North Carolina State Sen. Michael Garrett (D-Guilford) has introduced a bill in the state legislature to take Guilford County back in time, or at least to pretend that you can go back in time.

In 2017, the General Assembly passed a bill sponsored by then State Sen. Trudy Wade to permit public notices required by law to be posted electronically rather than in a newspaper with paid subscribers, as was required by a state statute first passed in 1939.

In 1939, there was of course no Internet, and while television had been invented there were no television stations in the state and it made sense to require public notices to be published in a newspaper with paid subscribers in general circulation in the county.

But, 2023 is not 1939. Today the vast majority of the people in Guilford County don’t subscribe to a newspaper, however the vast majority of the people do have Internet access and use the Internet more or less constantly.

Senate Bill 283 introduced by Garrett and co-sponsored by Sen. Gladys Robinson (D-Guilford) has about as much chance of passing and becoming law as the University of North Carolina Chapel Hill basketball team has of winning the ACC Men’s Basketball Tournament. (Carolina lost to Virginia on Thursday.)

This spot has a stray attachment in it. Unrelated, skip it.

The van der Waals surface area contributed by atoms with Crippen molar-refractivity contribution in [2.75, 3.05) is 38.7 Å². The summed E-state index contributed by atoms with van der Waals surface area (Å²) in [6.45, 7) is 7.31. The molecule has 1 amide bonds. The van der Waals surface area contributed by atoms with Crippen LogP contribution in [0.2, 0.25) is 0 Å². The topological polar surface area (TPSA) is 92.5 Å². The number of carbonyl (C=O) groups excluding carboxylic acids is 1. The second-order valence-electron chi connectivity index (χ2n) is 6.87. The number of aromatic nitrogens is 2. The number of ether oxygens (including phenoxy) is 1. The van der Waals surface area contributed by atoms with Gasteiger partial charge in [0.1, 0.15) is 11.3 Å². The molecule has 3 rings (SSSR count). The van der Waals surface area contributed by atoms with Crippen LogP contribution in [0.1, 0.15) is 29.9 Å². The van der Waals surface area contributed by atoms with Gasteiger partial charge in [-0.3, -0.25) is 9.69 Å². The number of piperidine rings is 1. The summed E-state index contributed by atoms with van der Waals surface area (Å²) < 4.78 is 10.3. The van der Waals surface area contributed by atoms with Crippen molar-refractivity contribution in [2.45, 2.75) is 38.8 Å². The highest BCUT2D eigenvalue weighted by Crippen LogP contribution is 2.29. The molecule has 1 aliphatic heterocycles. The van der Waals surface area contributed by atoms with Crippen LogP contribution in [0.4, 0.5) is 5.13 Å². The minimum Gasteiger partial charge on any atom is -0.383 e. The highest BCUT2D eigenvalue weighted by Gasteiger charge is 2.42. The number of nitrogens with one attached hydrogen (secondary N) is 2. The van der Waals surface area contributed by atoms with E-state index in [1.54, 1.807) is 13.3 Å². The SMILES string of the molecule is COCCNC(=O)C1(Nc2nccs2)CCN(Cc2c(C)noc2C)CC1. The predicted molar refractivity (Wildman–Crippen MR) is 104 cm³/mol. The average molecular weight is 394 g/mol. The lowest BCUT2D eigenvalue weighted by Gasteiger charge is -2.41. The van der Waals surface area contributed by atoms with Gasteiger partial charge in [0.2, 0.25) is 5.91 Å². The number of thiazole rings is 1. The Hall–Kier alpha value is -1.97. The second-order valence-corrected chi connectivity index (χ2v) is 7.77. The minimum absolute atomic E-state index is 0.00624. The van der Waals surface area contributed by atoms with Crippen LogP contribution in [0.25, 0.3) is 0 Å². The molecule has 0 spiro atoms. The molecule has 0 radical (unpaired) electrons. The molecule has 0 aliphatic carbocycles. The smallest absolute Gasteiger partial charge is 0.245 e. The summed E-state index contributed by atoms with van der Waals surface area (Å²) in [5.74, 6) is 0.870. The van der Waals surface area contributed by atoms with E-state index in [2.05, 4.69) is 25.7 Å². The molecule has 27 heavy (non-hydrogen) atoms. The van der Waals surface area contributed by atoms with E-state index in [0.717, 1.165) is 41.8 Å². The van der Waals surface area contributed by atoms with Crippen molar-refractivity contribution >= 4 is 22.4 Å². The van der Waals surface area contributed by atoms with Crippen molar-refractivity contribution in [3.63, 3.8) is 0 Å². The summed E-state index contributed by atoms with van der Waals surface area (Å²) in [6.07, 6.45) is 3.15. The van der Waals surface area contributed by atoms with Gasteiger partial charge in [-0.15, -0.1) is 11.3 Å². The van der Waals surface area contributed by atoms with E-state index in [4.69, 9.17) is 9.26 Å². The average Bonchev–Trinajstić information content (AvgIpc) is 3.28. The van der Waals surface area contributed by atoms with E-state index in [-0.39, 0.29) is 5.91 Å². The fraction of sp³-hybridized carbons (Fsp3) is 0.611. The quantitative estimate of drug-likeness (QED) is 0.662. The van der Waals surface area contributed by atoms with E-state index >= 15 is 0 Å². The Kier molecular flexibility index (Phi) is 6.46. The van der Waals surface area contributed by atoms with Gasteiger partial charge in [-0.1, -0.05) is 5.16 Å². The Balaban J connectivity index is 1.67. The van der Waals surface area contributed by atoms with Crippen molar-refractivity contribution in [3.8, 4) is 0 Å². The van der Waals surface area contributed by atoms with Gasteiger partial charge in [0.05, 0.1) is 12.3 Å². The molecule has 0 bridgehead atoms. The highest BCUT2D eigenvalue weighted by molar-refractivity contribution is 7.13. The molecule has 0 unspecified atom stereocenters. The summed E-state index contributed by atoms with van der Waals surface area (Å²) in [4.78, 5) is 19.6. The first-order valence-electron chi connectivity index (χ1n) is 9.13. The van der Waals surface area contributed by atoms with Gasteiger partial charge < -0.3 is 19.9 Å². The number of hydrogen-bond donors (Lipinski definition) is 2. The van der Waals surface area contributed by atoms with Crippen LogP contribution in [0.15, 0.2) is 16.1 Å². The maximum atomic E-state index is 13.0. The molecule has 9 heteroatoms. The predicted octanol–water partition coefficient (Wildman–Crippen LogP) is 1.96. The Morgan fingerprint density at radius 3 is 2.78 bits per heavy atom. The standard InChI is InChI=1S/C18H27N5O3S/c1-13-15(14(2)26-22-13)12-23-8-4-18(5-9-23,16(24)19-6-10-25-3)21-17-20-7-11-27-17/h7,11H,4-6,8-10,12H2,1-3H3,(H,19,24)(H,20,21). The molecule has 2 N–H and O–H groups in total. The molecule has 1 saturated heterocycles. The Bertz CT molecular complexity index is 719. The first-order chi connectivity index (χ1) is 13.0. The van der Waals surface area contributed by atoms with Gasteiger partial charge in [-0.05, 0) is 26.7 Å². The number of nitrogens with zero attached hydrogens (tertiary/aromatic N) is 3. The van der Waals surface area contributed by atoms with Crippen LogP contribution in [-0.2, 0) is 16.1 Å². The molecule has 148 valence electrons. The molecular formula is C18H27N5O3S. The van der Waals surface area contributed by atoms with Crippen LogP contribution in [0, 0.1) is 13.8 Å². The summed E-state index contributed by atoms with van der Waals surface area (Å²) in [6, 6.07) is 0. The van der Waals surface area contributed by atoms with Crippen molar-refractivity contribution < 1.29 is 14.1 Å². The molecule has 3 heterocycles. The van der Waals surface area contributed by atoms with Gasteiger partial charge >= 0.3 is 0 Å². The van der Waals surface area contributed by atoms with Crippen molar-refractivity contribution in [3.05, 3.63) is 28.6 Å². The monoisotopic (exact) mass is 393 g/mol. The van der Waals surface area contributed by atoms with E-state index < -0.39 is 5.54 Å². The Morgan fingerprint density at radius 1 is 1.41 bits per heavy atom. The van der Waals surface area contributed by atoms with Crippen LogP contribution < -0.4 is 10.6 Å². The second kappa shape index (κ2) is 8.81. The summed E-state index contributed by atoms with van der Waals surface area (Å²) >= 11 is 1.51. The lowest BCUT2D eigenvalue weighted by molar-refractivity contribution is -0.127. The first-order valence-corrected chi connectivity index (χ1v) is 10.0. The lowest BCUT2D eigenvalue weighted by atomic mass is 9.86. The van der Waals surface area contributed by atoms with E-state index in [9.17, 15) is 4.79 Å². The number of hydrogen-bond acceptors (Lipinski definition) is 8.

So, it is interesting that Garrett would introduce a bill to repeal the 2017 bill that allowed Guilford County to join the rest of the world in the 21st century where print journalism is dying a slow painful death while the internet is a major part of most people’s lives.

The current law does not prohibit advertising in a print publication, but it isn’t required as it was in 1939. The legal requirements can be met by publishing electronically on the Guilford County website

The bill is extremely short.  Here it is in its entirety.

Short Title: Fair Treatment for Journalism/Guilford County. (Local)

Sponsors: Senator Garrett (Primary Sponsor).

Referred to: A Bill to be Entitled

An Act restoring fair treatment for journalism in Guilford County by repealing a pilot program authorizing Guilford County and municipalities located wholly or partly in Guilford County to publish required notices electronically and authorizing  Guilford County to publish legal notices via a county-maintained website for a fee.

The General Assembly of North Carolina enacts:

SECTION 1. S.L. 2017-210 is repealed.

SECTION 2. This act is effective when it becomes law.